I remember how exciting it was the day I was finally able to enrol in my courses. Although I don’t get much choice in my own degree, I know it can be hard to make decisions. So I hope this blog gives you some guidance.
Some university jargon I will use, if you are unfamiliar:
Paper/course: Each course you take can consist of lectures, labs, tutorials, workshops and/or seminars.
Points: These are like NCEA credits. Each course is worth a certain number of points. Most courses at the undergraduate level are worth 15 points each. If you pass the course, regardless of your final grade, you will get those 15 points. Your entire degree is made of 360 points fore most single degrees (more if you are doing a 4-year degree or a conjoint), so typically you take 24 courses.
Before you enrol in courses, these 3 resources are important to know about. I would check them out in this order:
- The degree planner
In my opinion, this the most important resource to read first. In fact, it would be useful to have this handy throughout your whole degree so you can refer to it if needed.
Basically, it gives you an outline of what your 3 years will look like.
Some important things to keep in mind
- Read the fine print! It would be devastating to get to the end of your degree only to realise you can’t graduate because you didn’t meet a simple requirement such as having a certain number of papers above Stage I
- If your degree is flexible, like the psychology one I have inserted below, you don’t necessarily need to stick to the format which they have set out for each year of your degree. For example, you could take your ‘Gen Ed’ in the first year and another ‘any stage science’ in your second year, instead of the other way around which they have suggested in that planner. You could even take a couple of papers in summer school to free up more time during the year.
- You don’t have to have your entire degree planned out before you even begin uni. In your first year you’ll experience a wide range of different topics before you narrow it down to a more specific niche in your second and third year. This will help you explore and develop your own interests.
If you’re wondering, the ‘ACADINT A01’ course in pink is a short online module which every student entering the university must take to ensure they understand the university’s academic integrity guidelines. It is pretty straightforward but I would recommend knocking it out over the summer break so you can cross one thing off your list.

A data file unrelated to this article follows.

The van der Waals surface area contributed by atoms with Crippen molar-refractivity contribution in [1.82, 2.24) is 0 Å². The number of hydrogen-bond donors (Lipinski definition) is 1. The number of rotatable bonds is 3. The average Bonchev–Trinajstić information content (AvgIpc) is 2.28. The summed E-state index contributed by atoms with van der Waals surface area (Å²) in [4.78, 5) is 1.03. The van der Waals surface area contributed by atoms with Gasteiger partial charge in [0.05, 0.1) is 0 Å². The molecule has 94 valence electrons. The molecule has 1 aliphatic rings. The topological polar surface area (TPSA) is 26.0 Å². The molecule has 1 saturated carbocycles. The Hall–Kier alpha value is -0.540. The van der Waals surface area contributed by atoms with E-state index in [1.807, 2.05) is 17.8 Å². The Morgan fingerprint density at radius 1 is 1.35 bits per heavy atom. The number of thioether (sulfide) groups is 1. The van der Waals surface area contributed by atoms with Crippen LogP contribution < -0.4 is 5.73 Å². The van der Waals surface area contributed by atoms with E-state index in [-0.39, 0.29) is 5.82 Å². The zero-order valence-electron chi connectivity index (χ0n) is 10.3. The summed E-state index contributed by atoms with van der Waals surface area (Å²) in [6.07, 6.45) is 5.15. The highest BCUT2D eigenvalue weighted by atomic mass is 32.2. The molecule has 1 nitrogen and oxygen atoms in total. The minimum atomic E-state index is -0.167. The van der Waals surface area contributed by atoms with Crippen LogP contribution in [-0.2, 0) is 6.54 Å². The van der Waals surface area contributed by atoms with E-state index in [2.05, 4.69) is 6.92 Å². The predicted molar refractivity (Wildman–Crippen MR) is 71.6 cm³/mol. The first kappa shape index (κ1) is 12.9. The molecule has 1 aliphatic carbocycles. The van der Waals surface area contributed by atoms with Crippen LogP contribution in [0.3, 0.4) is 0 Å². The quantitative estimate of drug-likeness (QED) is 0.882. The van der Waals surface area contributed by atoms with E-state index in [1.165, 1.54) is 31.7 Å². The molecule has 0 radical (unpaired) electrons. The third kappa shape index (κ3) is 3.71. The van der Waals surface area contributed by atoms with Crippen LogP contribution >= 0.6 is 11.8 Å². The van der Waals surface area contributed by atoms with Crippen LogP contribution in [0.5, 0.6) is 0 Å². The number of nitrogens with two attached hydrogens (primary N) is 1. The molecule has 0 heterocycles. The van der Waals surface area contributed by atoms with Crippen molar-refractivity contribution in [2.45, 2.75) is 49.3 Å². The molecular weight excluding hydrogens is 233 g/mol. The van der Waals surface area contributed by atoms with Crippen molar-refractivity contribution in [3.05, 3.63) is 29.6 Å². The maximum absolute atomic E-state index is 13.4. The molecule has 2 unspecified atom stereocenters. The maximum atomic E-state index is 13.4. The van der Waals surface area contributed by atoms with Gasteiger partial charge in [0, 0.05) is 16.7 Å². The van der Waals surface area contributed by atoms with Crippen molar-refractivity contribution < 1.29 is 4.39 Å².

As you can see by the comparison I have below, some degrees are really flexible and allow you to pick and choose your papers, whereas in other degrees you don’t get much choice at all.
2. Course outlines
This link allows you to search up and read nearly any course’s overview of topics taught, learning outcomes, assessment structure and type of classes.
I think these course outlines are really useful for three reasons:
- They give you information on the prerequisites and what semester the paper is offered in. This is really important if you are planning out your next couple of years!
- The assessment structure is provided, with a breakdown of the types of assessment and their % weighting. Whether you prefer writing essays to taking exams, dislike group projects, or think you would thrive with practical assessments, this will help you play to your strengths.
- It can help you prepare over the summer break for what is to come and what will be expected of you.
3. Course reviews
Anyone who has taken NCEA History will be *extremely* familiar with assessing the usefulness and reliability of different sources, so you’ll probably know that personal recounts aren’t all that reliable.
The same can be said about anonymous university course reviews, which can be easily found on course review websites created by students, facebook groups, even Reddit.
Despite this, it is definitely useful to have some insight into people’s experience with a course. Just remember to have an open mind as everyone will have a slightly different experience based on their personal interests and strengths. So don’t let a bad review such as ‘impossibly hard, do not take’ instantly put you off. Speaking to past students who have similar interests to you would be a lot more useful as well.
If you really want to read these, there is no harm in doing so but I would definitely recommend reading through the course outlines first so you don’t go in with any negative assumptions. After all, the person who knows you and your interests the best will always be yourself!
Then you’re ready to enrol, yay!
It may seem like choosing your papers is a big deal! But don’t worry, you do have a couple of weeks after semester starts to change a paper if you realise you’ve made the wrong choice.